• 10/20/10: Comet Hartley 2 will pass within 0.12 AU of the Earth.

  • 10/27/10: The E-8 day Trajectory Correction Maneuver (TCM-21) is planned to execute today at 11:00 am PDT. This brings the E-34 to E-8 day observing sequence to a close. The spacecraft is now 8.5 million km away from the comet.

  • 10/28/10: First thing today, Hartley 2 will pass through perihelion. Observations resume with the start of the E-7 to E-1 day imaging sequence. The spacecraft will image the comet every 2 minutes, with gas band images interspersed, and spectral scans every hour. The observing occurs for 16 hours/day with an 8 hour/day downlink.

  • 10/30/10: At E-4 days, a Go/No-Go Management Decision will be made as to whether TCM-22 needs to be implemented. If the spacecraft trajectory is within mission limits, the TCM is not required.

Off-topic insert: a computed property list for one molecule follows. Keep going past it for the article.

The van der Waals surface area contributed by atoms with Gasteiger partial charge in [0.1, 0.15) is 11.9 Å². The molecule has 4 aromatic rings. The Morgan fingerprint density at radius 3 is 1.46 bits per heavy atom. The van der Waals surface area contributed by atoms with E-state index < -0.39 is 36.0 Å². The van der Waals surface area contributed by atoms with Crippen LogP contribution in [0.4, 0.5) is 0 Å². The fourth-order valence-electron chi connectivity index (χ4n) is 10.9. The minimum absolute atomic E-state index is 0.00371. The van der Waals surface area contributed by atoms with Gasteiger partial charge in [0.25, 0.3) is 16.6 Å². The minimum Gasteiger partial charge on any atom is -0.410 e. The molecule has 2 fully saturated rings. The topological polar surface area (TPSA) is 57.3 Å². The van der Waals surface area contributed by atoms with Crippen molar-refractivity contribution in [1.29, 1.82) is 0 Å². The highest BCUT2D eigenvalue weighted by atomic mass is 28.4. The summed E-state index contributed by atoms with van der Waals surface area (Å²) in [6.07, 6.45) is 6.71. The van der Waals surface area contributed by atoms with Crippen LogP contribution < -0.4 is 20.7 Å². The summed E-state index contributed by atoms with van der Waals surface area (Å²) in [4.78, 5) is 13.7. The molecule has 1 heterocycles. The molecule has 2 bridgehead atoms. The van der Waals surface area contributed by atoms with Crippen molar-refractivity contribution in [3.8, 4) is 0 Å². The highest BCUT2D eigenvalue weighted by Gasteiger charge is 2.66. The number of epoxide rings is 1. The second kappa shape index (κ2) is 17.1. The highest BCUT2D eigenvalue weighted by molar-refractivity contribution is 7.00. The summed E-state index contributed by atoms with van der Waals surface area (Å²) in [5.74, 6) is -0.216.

• 11/02/10: At 3:00 pm PDT, the TCM-22 burn will occur if needed. The spacecraft is now 1.8 million km from the comet.

  • 11/03/10: Final preparation begins for the start of the critical sequence. The last pre-encounter data download will occur today. A decision will be made by the management team as to whether a pointing update or commanded time offset needs to be executed prior to closest approach while the spacecraft is still 1 million km from the comet. The E-18 hour to E+30 minute high resolution encounter observation sequence will commence at 12:50 pm PDT with all data of the encounter stored onboard the spacecraft because the high gain antenna (HGA) is pointed away from the Earth and not capable of downlinking data during the encounter sequence.